Hormonal Contraception and Cervical Cancer

According to the American Cancer Society, each year about 13,000 new cases of invasive cervical cancer are diagnosed and more than 4,000 women will die from cervical cancer.

Cervical cancer originates in the lower part of the uterus, the cervix, and can cause abnormal vaginal discharge, pelvic pain, vaginal bleeding, and painful sex.

The World Health Organization states that 99% of cervical cancers are linked to infection with HPV, (human papillomavirus) transmitted through sexual contact. Other risk factors for cervical cancer include smoking, immunodeficiency, and hormonal contraception.

A recent study published in the International Journal of Cancer analyzed the connection between the use of hormonal contraception and the diagnosis of cervical cancer. The cohort study included >20 million person-years, and 3643 incident cervical cancers that occurred in women aged 15 to 49 living in Denmark from 1995 to 2014.

The authors of the study found that the relative risk of ever-users of hormonal birth control was 1.19 compared to women who did not use contraception. Cervical cancer was diagnosed about 19% more often in women who had used birth control at any point compared to women who had never used birth control. In the women who were current or recent users of any hormonal the risk increased to 30%. Longer duration of use was associated with an increased risk of cervical cancer and the risk declined after stopping the use of the artificial hormones.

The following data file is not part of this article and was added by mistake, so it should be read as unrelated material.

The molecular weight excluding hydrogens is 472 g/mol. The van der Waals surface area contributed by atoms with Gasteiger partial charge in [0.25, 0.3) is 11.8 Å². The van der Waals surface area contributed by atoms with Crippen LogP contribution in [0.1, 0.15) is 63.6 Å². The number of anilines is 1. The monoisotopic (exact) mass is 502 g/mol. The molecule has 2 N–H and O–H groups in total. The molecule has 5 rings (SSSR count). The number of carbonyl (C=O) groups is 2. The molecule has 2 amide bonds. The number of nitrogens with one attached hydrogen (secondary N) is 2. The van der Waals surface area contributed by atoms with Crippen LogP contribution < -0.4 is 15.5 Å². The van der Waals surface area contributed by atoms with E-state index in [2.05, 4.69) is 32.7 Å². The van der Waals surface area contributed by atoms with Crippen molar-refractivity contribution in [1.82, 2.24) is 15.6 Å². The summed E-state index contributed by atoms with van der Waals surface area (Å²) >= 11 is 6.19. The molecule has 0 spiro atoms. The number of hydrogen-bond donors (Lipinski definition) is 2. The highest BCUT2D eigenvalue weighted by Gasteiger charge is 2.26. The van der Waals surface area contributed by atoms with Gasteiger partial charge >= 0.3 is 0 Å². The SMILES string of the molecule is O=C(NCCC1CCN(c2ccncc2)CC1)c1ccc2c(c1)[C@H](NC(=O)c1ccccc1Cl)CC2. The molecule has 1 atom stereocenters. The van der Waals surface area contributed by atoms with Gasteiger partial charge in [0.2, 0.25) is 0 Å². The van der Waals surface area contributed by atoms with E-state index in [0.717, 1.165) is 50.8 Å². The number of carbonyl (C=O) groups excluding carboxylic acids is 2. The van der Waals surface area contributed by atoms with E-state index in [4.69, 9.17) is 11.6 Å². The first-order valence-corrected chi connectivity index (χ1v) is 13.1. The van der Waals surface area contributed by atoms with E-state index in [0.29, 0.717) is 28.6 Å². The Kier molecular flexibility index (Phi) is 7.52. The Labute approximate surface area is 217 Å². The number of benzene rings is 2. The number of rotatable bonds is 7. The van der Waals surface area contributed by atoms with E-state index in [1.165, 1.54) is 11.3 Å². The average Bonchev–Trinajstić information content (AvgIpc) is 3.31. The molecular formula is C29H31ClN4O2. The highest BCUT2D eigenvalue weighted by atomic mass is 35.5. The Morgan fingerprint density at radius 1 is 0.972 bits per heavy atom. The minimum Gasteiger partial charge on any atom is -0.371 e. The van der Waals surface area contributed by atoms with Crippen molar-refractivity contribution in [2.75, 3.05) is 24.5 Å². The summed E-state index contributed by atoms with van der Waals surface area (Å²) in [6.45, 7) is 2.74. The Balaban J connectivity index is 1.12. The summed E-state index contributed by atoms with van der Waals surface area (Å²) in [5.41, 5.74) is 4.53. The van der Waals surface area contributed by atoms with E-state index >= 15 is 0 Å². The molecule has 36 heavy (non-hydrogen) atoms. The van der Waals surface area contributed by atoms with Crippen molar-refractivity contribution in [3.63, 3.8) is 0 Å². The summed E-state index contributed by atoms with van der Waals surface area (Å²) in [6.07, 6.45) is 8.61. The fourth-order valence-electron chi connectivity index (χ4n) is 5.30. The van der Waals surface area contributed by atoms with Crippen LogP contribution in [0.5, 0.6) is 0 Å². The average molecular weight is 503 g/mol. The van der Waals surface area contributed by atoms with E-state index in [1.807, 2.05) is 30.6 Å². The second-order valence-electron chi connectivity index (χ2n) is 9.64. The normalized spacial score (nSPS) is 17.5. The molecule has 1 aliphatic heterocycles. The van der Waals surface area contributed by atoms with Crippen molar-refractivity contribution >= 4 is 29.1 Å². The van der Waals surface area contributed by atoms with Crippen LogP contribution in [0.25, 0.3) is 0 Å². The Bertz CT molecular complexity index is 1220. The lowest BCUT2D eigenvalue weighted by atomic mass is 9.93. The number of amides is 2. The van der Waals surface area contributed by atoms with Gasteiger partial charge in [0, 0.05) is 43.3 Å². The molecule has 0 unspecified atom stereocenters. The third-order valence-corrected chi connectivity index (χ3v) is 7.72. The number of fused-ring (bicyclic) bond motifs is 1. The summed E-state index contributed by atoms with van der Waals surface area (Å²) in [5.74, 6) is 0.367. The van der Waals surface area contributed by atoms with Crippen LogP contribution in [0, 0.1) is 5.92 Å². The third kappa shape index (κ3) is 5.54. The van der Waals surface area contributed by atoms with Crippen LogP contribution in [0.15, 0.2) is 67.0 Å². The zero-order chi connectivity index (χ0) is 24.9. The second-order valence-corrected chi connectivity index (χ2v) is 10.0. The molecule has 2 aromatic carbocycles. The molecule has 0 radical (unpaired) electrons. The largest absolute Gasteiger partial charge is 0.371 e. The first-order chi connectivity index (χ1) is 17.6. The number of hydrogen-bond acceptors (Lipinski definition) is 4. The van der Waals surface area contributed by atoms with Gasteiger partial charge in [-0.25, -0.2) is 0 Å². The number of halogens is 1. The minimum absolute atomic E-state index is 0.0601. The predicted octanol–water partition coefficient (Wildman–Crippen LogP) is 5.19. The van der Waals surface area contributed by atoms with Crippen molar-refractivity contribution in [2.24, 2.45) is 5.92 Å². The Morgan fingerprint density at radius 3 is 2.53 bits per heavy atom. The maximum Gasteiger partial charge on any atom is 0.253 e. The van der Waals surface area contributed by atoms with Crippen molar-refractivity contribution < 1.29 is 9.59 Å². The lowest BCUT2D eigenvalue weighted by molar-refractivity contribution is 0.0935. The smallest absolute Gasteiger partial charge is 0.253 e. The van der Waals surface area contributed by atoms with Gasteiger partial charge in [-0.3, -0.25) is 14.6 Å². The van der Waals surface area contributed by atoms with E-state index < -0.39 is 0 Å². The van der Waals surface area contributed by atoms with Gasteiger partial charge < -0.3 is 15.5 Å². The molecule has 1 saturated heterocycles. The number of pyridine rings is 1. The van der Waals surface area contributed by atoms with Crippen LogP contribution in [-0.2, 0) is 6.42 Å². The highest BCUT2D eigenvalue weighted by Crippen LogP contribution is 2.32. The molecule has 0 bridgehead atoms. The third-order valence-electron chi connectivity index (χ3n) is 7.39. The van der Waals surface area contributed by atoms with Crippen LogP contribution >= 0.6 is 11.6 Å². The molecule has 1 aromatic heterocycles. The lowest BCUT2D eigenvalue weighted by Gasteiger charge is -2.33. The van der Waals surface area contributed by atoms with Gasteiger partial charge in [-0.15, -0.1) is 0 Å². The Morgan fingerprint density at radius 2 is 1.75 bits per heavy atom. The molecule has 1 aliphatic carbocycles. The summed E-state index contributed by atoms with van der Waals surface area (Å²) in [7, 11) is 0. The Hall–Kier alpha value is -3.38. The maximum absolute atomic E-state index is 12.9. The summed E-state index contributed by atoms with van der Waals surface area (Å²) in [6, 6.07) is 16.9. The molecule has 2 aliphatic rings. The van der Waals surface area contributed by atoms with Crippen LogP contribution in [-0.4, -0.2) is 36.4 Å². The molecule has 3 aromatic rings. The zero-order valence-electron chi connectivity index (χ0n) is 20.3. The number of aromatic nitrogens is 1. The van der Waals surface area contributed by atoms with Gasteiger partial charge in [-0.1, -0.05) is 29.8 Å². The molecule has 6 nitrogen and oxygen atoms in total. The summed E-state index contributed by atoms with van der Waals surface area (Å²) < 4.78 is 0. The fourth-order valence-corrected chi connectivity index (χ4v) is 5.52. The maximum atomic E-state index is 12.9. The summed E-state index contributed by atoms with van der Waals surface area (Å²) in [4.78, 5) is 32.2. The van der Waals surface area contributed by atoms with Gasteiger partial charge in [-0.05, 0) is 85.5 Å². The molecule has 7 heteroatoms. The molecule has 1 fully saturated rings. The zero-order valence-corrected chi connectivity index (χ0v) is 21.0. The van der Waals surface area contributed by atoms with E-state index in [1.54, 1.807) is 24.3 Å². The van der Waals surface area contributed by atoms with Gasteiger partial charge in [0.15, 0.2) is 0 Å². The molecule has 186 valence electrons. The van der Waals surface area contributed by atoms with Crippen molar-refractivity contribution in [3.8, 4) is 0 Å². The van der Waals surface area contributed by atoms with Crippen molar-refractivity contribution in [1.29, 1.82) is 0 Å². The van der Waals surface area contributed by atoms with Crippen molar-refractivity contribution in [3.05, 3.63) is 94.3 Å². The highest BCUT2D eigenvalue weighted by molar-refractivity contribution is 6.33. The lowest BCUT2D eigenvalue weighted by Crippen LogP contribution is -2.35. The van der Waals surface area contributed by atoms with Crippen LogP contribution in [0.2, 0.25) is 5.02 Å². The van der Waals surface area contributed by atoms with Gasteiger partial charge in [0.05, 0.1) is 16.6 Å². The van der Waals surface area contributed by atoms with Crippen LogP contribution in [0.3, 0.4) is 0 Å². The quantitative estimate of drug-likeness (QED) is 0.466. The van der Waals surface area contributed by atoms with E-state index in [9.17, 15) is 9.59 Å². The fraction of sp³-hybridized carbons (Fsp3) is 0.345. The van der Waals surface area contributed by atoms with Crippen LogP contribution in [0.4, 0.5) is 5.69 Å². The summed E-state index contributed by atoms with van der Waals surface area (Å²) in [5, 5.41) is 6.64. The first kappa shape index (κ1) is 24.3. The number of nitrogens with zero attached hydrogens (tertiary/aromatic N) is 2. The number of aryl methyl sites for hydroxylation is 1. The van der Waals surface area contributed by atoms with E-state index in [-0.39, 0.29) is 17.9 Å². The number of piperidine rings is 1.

The use of combined contraceptives( artificial estrogen and progestins) increased the risk of cervical cancer by 40%. Recent use of progestin-only contraceptives was not associated with an increase in cervical cancer.

The authors of the study concluded that their “results indicate that currently available combined contraceptives continue to be positively associated with the risk of cervical cancer, at least among women not vaccinated against HPV. Women wishing to use this method of contraception need to be informed of this risk and encouraged to participate in a cervical screening program, if available. They should also be alert to any symptoms indicative of cervical cancer, and report these promptly to their health care provider. Our findings also reinforce the urgent public health need for global interventions to prevent cervical cancer.”

Complete article Contemporary hormonal contraception and cervical cancer in women of reproductive age – Iversen – 2021 – International Journal of Cancer – Wiley Online Library

Iversen L, Fielding S, Lidegaard Ø, Hannaford PC. Contemporary hormonal contraception and cervical cancer in women of reproductive age. Int J Cancer. 2021 Apr 5. doi: 10.1002/ijc.33585. Epub ahead of print. PMID: 33818778.

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